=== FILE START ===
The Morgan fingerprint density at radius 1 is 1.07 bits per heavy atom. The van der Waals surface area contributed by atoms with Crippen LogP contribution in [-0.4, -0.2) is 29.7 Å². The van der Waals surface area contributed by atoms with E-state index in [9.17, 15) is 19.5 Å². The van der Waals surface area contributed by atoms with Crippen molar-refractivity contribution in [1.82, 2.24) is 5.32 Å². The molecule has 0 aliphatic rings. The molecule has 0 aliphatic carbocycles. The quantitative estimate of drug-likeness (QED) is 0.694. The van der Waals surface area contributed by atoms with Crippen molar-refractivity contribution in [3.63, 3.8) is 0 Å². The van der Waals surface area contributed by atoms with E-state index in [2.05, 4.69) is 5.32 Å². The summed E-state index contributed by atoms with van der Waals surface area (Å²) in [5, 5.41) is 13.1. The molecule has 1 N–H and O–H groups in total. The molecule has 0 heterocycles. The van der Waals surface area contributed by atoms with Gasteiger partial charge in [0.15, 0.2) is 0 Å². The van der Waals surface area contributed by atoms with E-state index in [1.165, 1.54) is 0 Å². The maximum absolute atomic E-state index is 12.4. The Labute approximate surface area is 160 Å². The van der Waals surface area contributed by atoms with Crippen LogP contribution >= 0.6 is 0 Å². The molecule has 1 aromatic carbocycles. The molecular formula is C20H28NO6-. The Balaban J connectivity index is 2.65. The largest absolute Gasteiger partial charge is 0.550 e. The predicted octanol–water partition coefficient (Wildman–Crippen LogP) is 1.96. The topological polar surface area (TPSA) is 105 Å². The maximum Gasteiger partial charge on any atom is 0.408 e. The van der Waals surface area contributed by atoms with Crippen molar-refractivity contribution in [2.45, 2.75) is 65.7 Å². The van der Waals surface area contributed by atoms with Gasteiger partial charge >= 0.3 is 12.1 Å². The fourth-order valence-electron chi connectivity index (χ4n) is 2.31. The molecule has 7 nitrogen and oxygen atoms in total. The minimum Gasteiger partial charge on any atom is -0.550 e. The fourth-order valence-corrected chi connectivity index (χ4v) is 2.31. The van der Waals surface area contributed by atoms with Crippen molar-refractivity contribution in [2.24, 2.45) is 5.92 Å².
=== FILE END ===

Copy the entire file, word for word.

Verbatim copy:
The Morgan fingerprint density at radius 1 is 1.07 bits per heavy atom. The van der Waals surface area contributed by atoms with Crippen LogP contribution in [-0.4, -0.2) is 29.7 Å². The van der Waals surface area contributed by atoms with E-state index in [9.17, 15) is 19.5 Å². The van der Waals surface area contributed by atoms with Crippen molar-refractivity contribution in [1.82, 2.24) is 5.32 Å². The molecule has 0 aliphatic rings. The molecule has 0 aliphatic carbocycles. The quantitative estimate of drug-likeness (QED) is 0.694. The van der Waals surface area contributed by atoms with Crippen molar-refractivity contribution in [3.63, 3.8) is 0 Å². The van der Waals surface area contributed by atoms with E-state index in [2.05, 4.69) is 5.32 Å². The summed E-state index contributed by atoms with van der Waals surface area (Å²) in [5, 5.41) is 13.1. The molecule has 1 N–H and O–H groups in total. The molecule has 0 heterocycles. The van der Waals surface area contributed by atoms with Gasteiger partial charge in [0.15, 0.2) is 0 Å². The van der Waals surface area contributed by atoms with E-state index in [1.165, 1.54) is 0 Å². The maximum absolute atomic E-state index is 12.4. The Labute approximate surface area is 160 Å². The van der Waals surface area contributed by atoms with Crippen LogP contribution >= 0.6 is 0 Å². The molecule has 1 aromatic carbocycles. The molecular formula is C20H28NO6-. The Balaban J connectivity index is 2.65. The largest absolute Gasteiger partial charge is 0.550 e. The predicted octanol–water partition coefficient (Wildman–Crippen LogP) is 1.96. The topological polar surface area (TPSA) is 105 Å². The maximum Gasteiger partial charge on any atom is 0.408 e. The van der Waals surface area contributed by atoms with Crippen molar-refractivity contribution in [2.45, 2.75) is 65.7 Å². The van der Waals surface area contributed by atoms with Gasteiger partial charge >= 0.3 is 12.1 Å². The fourth-order valence-electron chi connectivity index (χ4n) is 2.31. The molecule has 7 nitrogen and oxygen atoms in total. The minimum Gasteiger partial charge on any atom is -0.550 e. The fourth-order valence-corrected chi connectivity index (χ4v) is 2.31. The van der Waals surface area contributed by atoms with Crippen molar-refractivity contribution in [2.24, 2.45) is 5.92 Å².